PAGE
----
Steve Coogan blew through Seattle to promote his latest film, Hamlet 2, in early August. I had the pleasure of talking to him not just about that film, but his work with Michael Winterbottom and his television creations for the BBC. A small portion of that found its way to “A Moment With… Steve Coogan” on the Seattle P-I.
On his screen persona:
I think there’s going to be a common denominator in a lot of the comic characters I play. I always gravitate towards characters that are inadequate and lacking self-consciousness.
On how Dana is different from his other screen characters:
Dana’s more of an innocent who is also quite emotionally open. He wears his heart on his sleeve. But there is another big difference: The Dana character believes in art and creativity. He believes that he can genuinely make these people’s lives better through his efforts. There’s a certain moral compass to the world of Dana Marschz that I think doesn’t really exist for Alan Partridge.
On his busy schedule of acting and writing and creating TV shows:
It’s the only thing I’m really very good at — it’s what I do — and I like it and I try not to be complacent about it because there’s still a kind of paranoia that I might be one day unemployed, so I’d better keep working and keep busy. I don’t know what else to do. I stare into the abyss unless I’m working.
I also talked to him about what he’s been watching on DVD for MSN’s “What’s in You DVD Player?” series:
What’s in your DVD player?
I have a kid so I watched Monsters, Inc., and I saw Harold and Maude, the Hal Ashby movie that I showed to a pal the other night. I saw a Henry Fonda film called The Wrong Man, which is a Hitchcock film, and a movie called Once, an Irish movie, an independent movie. I’ve seen it twice now and I’m kind of in love with it.
I take it that a lot of your film watching is on DVD.
Yeah, I do. I have one of those pay-per-view things with like 500 movies you can choose from and I still find myself thinking, “There’s nothing here I want to watch.”
There aren’t a lot of classics on those channels, and you seem to like the classics.
I sometimes like to watch an old movie through the perspective of the present to see the attitudes and perceived values of its time. I like to educate myself with what’s been out there. A lot of people, especially people in the industry, are surprisingly ignorant of their film history, which they ought not to be if they’re in this industry. It’s like doing homework, a very enjoyable homework.
But the lion’s share of the interview can be found at Parallax View:
You made two films with Michael Winterbottom, 24 Hour Party People and Tristram Shandy. There had to be a lot of challenges on those two films, where there were so many levels of engagement with the character, and then stepping back and commenting on the portrayals.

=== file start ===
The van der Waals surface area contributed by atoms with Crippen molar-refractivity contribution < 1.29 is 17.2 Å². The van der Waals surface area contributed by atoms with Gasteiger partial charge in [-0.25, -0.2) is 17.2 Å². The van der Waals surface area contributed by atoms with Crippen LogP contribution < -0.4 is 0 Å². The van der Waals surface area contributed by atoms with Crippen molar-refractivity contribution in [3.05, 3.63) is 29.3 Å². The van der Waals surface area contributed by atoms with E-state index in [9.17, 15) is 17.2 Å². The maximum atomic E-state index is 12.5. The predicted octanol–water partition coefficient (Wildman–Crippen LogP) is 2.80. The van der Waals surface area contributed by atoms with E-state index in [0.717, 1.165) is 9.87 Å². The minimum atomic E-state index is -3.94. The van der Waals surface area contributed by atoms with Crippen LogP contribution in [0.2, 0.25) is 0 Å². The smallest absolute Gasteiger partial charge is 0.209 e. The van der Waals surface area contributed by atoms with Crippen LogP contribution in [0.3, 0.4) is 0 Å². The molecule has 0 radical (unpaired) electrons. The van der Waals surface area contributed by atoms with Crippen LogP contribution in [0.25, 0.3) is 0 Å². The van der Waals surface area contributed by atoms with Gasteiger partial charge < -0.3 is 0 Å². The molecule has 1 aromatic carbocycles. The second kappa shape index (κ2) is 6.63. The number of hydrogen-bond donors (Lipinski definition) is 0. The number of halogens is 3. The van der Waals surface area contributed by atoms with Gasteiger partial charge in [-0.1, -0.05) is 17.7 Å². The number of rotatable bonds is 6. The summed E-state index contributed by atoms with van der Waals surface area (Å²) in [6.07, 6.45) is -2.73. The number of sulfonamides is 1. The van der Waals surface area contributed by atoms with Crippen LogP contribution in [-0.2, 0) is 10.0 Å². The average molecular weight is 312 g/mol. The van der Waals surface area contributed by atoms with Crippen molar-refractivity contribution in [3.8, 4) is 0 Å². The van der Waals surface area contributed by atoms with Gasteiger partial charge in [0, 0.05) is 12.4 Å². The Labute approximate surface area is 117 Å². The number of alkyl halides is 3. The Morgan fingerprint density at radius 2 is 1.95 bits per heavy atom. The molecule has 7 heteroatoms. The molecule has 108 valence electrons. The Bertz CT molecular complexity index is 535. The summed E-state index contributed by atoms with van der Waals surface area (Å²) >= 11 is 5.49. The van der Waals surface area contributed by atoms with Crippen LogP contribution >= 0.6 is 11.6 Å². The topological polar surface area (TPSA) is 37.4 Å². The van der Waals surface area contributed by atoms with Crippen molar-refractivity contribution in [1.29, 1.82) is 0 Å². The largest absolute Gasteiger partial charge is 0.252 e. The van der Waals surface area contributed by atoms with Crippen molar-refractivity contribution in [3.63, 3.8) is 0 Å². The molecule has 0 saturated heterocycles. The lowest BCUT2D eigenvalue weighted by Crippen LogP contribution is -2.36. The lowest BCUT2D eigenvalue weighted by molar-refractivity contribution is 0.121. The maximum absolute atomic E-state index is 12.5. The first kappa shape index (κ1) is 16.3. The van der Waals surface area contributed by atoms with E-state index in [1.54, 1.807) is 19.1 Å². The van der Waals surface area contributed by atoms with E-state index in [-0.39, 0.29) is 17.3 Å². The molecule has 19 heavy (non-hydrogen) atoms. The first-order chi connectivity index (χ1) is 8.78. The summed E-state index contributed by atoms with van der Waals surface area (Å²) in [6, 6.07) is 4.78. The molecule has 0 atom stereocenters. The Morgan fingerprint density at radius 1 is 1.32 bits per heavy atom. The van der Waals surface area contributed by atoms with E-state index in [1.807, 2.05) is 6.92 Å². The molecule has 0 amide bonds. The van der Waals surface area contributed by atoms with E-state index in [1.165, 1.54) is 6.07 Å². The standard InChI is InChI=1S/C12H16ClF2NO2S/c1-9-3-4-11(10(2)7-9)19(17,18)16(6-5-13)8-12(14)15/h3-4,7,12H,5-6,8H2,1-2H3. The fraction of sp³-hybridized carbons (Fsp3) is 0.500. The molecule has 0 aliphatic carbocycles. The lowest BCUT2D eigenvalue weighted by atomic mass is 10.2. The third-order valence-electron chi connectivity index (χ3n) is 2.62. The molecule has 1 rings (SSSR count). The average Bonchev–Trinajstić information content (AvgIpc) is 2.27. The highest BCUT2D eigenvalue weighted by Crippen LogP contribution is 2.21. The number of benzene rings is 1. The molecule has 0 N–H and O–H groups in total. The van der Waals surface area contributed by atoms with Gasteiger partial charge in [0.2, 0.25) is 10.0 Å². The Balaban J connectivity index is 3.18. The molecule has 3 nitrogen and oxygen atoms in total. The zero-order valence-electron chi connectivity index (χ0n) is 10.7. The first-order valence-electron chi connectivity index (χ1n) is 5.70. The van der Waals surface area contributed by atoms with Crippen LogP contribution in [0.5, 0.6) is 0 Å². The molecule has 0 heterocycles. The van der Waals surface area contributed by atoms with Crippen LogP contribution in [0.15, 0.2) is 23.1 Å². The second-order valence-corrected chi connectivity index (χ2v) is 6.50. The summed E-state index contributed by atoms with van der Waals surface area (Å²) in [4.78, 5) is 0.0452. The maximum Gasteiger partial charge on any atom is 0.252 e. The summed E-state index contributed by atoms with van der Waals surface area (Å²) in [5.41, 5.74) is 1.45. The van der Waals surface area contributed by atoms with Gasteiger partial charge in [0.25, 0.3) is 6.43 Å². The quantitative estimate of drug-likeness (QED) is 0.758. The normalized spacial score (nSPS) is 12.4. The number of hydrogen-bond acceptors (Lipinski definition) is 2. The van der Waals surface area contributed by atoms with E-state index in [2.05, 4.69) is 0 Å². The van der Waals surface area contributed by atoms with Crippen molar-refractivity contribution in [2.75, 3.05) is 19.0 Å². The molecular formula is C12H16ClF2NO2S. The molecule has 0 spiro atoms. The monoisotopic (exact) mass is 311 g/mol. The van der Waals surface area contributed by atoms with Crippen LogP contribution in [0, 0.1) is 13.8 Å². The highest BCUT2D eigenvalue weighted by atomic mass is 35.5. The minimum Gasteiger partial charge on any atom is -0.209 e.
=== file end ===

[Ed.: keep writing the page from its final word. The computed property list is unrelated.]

With Michael Winterbottom, in those films, there’s a very simple thing I do that I don’t do in other films and other work I do. In other films I do, especially comic films, there’s a lot of control and craft involved in what I’m doing, whereas in those movies with Michael, I trust him enough to, if you like, let go of the controls and see what happens. And I’m never quite sure what I’m doing and that’s quite liberating because I can trust him. So I just sort of forget about almost everything and go with whichever way the wind blows and whichever way he pushes me and just dive in and don’t think about it too much. It’s just an organic, instinctive thing, there’s not much of an intellectual process going on for me in those movies. When I’m talking to the camera, I’m just talking to someone about what’s happening to me. I don’t over think it, I trust him. It’s a very different way of working.
In addition, you write and produce so many of your own projects for television. Do the Winterbottom projects give you a chance to stretch yourself in other ways?
It does. It allows me to because I don’t have the responsibility for what I’m doing, which is quite liberating, as long as you trust the person you’re working with and trusting them to be responsible. It enables me to do things I wouldn’t normally do because it’s a way not, even though I’m proud of working with Michael, it’s not my voice, it’s not my vision, it’s his and I’m just there to facilitate that and to help render that, which is nice, whereas when I’m doing my own stuff it is my point of view, it’s from me.
Read the complete interview here.